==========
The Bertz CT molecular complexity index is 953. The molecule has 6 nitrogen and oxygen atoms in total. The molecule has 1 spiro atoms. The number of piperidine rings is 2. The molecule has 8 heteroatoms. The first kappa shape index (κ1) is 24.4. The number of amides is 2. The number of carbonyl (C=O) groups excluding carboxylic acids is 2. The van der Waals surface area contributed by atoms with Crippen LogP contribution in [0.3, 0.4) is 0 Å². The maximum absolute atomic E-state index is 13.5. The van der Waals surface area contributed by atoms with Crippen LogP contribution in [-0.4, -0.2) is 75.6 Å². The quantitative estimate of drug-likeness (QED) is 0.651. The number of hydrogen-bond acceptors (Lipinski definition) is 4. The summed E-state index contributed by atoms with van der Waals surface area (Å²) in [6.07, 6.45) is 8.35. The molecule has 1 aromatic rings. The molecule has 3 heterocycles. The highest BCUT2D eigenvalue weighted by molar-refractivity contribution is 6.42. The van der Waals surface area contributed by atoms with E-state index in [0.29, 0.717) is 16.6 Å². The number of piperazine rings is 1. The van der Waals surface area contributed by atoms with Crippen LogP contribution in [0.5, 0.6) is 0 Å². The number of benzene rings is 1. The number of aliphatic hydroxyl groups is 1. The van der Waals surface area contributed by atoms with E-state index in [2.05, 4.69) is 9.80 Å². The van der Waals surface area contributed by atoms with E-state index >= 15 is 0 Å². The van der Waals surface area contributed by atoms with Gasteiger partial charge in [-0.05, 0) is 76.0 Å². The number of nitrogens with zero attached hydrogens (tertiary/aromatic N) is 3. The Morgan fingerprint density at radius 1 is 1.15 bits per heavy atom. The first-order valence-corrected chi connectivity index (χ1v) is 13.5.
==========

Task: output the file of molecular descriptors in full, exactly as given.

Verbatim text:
The Bertz CT molecular complexity index is 953. The molecule has 6 nitrogen and oxygen atoms in total. The molecule has 1 spiro atoms. The number of piperidine rings is 2. The molecule has 8 heteroatoms. The first kappa shape index (κ1) is 24.4. The number of amides is 2. The number of carbonyl (C=O) groups excluding carboxylic acids is 2. The van der Waals surface area contributed by atoms with Crippen LogP contribution in [0.3, 0.4) is 0 Å². The maximum absolute atomic E-state index is 13.5. The van der Waals surface area contributed by atoms with Crippen LogP contribution in [-0.4, -0.2) is 75.6 Å². The quantitative estimate of drug-likeness (QED) is 0.651. The number of hydrogen-bond acceptors (Lipinski definition) is 4. The summed E-state index contributed by atoms with van der Waals surface area (Å²) in [6.07, 6.45) is 8.35. The molecule has 1 aromatic rings. The molecule has 3 heterocycles. The highest BCUT2D eigenvalue weighted by molar-refractivity contribution is 6.42. The van der Waals surface area contributed by atoms with E-state index in [0.29, 0.717) is 16.6 Å². The number of piperazine rings is 1. The van der Waals surface area contributed by atoms with Crippen LogP contribution in [0.5, 0.6) is 0 Å². The number of benzene rings is 1. The number of aliphatic hydroxyl groups is 1. The van der Waals surface area contributed by atoms with E-state index in [2.05, 4.69) is 9.80 Å². The van der Waals surface area contributed by atoms with E-state index >= 15 is 0 Å². The van der Waals surface area contributed by atoms with Gasteiger partial charge in [-0.05, 0) is 76.0 Å². The number of nitrogens with zero attached hydrogens (tertiary/aromatic N) is 3. The Morgan fingerprint density at radius 1 is 1.15 bits per heavy atom. The first-order valence-corrected chi connectivity index (χ1v) is 13.5.